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I agree that the correct conception of the freedom of the will is compatibilistic. Why do I do what I do? Why am I me and not someone else? When we ask these questions we become like a dog chasing its tail. In ordinary situations, that people act the way they do is a more important fact than why they do. This is 'marketplace morality.' The closest we can get to a why outside the marketplace is the principle of individuation, which I strongly doubt that we will ever be able to explain since it seems to be the essence of empirical reality itself.

Kant agrees with Hume that it cannot be derived from experience - that something necessarily follows something else. But Kant disagrees with Hume in that the idea of causation - 'that something necessarily follows something else' can be learned from experience itself (through habits and custom). Nothing remotely close to that idea exists in empirical reality, according to Kant - it's not mere chimera of experienced stuffs. Rather, the propensity to order cognized objects in terms of rules (causal and otherwise) lie a priori as conditions of cognition itself.
Kant successfully showed that the formal aspect of nature is subjective, that empirical reality is our ordering of the manifold impressions provided by the senses according to laws a priori. This, however, does not refute Humean skepticism regarding causality, because causal laws have both a formal and a material aspect. For every causal law, there is some thing, some sensation which follows another, not just an empty form, but Kant does not give any reason why any given sensation must be followed by another. The manifold, according to Kant, is simply "given." Why this manifold and not another? Why am I me and not someone else? It seems that both the freedom of the will and causal necessity are grounded in individuation.
 

DoIMustHaveAnUsername?

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I agree that the correct conception of the freedom of the will is compatibilistic.
I don't think this is necessarily the 'correct' conception. There is still a deep sense in which determinism does imply lack of any real freedom - or at least true moral responsibility. Philosophers try to associate 'reason' and action followed by 'reason' with freedom, but I find 'reason' to be quite tenuous once we leave pure logic and maths into the world of practical action. All reasons for actions seems to boil down to something beyond reach of reason. Very little is actually even visible to me regarding why I do what I do. I suspect, much of the 'reasoning' people do, those who think they do, are often artificial post-action. Now, of course, deliberation and complex planning do take place pre-action - but when it is all seen mechanically, the notion of freedom seems weak - it is still in a sense true, in case of determinism that the pre-natalistic chain of causes and actions have determined fully what you do and what not. You can do what you will, and your actions will have consequence over the future, but if determinism is true, neither did you really decided your own state of being which causes your action, nor did you decided your will and its patterns of movement. Sure, there are still senses, one can argue that freedom is compatible. "what more do you want than being a salient cause of actions, having the will to act, and having some reasons to do so?" - one may say. But it's all about which part you emphasize. Compatibilists would de-emphasize the incompatibilist's concern - as rather irrelevant, and emphasize on reason, 'local' (non-ultimate) responsibility and such. The two views aren't incompatible rather have different emphasis depending on different intuitions. In the end, it is more of a problem of language, connotations, and associated intuitions to the concepts, more than it is a problem of what actually is. I lean more closely towards impossibilism than anything though I acknowledge one can always choose a convention and a sense under which 'free will' can exist with determinism.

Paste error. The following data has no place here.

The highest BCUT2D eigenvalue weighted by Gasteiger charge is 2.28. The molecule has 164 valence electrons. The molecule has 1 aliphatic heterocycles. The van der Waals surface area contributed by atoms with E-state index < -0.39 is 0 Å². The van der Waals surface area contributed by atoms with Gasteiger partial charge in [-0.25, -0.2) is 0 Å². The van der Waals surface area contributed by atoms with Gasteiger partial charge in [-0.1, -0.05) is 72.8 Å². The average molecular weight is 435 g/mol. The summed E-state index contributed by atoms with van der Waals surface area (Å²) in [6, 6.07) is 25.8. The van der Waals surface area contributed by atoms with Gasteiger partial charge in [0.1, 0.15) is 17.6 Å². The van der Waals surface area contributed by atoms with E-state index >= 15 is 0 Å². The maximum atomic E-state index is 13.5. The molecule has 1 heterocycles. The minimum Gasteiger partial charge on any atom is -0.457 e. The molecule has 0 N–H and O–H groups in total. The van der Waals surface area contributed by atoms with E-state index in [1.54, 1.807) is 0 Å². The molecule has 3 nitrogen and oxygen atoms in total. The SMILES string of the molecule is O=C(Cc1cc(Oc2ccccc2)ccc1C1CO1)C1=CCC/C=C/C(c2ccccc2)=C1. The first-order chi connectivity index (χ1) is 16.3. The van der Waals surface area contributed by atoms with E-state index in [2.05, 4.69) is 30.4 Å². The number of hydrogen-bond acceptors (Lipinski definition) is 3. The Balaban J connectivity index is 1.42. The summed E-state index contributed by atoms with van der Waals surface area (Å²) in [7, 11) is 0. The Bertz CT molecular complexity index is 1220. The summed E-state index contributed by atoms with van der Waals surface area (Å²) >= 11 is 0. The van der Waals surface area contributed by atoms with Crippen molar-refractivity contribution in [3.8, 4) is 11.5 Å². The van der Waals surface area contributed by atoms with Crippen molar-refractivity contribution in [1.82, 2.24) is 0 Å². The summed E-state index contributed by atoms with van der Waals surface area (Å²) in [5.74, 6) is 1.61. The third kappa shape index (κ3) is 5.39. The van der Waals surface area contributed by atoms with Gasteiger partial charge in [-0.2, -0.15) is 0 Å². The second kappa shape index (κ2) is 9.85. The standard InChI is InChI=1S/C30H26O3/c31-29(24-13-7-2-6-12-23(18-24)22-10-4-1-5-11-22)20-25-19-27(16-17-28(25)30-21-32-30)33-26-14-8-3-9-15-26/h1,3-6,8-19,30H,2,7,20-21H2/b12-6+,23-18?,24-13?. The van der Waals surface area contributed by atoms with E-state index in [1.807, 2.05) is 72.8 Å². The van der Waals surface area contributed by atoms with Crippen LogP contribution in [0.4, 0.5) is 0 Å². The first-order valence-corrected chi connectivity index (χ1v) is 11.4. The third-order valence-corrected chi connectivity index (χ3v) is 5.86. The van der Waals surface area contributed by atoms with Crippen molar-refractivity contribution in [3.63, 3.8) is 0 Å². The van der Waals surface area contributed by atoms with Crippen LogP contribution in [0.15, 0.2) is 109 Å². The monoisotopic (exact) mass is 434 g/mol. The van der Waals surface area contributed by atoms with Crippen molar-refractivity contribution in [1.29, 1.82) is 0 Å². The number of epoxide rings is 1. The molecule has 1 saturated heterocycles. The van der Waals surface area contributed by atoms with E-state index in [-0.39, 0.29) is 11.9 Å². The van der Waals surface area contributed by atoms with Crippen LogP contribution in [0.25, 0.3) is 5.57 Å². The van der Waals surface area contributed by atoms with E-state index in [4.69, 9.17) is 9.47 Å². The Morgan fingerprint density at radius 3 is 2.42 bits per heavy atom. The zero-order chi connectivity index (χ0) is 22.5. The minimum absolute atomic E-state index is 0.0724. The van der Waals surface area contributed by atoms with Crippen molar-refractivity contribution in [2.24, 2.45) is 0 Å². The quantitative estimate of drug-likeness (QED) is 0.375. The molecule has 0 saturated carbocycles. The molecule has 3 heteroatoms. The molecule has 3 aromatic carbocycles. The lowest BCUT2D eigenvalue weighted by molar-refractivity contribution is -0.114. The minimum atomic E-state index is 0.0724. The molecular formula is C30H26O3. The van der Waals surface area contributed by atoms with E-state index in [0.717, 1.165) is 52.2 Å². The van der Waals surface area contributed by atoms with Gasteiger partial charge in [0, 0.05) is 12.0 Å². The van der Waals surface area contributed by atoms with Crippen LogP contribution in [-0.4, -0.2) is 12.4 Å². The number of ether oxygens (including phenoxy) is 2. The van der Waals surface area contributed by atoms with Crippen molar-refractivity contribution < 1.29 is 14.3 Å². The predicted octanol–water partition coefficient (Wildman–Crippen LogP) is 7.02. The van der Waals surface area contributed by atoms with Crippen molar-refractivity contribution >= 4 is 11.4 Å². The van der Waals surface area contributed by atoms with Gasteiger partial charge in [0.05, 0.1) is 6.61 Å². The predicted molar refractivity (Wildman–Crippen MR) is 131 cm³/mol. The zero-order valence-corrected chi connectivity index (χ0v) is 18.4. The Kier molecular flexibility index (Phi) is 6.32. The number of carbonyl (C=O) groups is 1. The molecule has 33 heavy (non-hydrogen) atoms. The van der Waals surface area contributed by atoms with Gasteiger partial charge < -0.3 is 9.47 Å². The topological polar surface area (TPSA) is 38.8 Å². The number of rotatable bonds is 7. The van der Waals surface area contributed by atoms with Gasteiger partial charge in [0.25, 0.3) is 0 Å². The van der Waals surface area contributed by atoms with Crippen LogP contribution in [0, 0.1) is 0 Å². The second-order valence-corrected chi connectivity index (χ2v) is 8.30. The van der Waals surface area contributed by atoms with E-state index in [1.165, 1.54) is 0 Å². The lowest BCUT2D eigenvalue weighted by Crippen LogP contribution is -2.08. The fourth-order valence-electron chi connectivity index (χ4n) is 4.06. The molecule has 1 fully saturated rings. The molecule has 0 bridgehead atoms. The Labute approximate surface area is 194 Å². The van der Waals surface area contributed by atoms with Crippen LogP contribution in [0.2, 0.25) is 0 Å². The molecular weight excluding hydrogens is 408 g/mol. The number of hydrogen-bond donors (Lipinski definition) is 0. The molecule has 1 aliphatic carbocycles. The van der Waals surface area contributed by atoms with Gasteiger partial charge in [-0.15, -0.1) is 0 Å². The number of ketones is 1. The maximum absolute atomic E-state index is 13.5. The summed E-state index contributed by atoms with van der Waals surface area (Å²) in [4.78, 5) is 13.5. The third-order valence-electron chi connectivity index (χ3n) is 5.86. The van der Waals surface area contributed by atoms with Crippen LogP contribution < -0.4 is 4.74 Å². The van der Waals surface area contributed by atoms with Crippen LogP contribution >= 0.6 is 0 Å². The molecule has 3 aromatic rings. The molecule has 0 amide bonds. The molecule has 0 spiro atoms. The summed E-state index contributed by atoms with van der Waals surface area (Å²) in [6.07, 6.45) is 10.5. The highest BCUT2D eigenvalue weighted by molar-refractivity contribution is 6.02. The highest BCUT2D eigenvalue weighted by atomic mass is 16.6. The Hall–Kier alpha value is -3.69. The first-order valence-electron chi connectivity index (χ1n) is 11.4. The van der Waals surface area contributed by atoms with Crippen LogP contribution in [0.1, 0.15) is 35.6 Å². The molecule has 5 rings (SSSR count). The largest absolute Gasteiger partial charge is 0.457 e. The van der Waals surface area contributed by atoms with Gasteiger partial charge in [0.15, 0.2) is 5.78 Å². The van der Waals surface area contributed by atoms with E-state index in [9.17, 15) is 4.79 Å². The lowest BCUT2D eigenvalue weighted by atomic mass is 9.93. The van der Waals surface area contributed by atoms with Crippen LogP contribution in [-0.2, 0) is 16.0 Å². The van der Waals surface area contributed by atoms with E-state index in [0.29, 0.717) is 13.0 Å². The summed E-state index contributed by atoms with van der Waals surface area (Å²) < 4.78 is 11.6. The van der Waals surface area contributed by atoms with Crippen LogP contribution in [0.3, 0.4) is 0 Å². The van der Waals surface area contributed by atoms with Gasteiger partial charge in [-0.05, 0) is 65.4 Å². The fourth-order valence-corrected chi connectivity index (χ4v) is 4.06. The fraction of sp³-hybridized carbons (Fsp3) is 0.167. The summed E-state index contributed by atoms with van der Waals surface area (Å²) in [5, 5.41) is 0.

DoIMustHaveAnUsername?

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Kant successfully showed that the formal aspect of nature is subjective, that empirical reality is our ordering of the manifold impressions provided by the senses according to laws a priori. This, however, does not refute Humean skepticism regarding causality, because causal laws have both a formal and a material aspect. For every causal law, there is some thing, some sensation which follows another, not just an empty form, but Kant does not give any reason why any given sensation must be followed by another
seems so.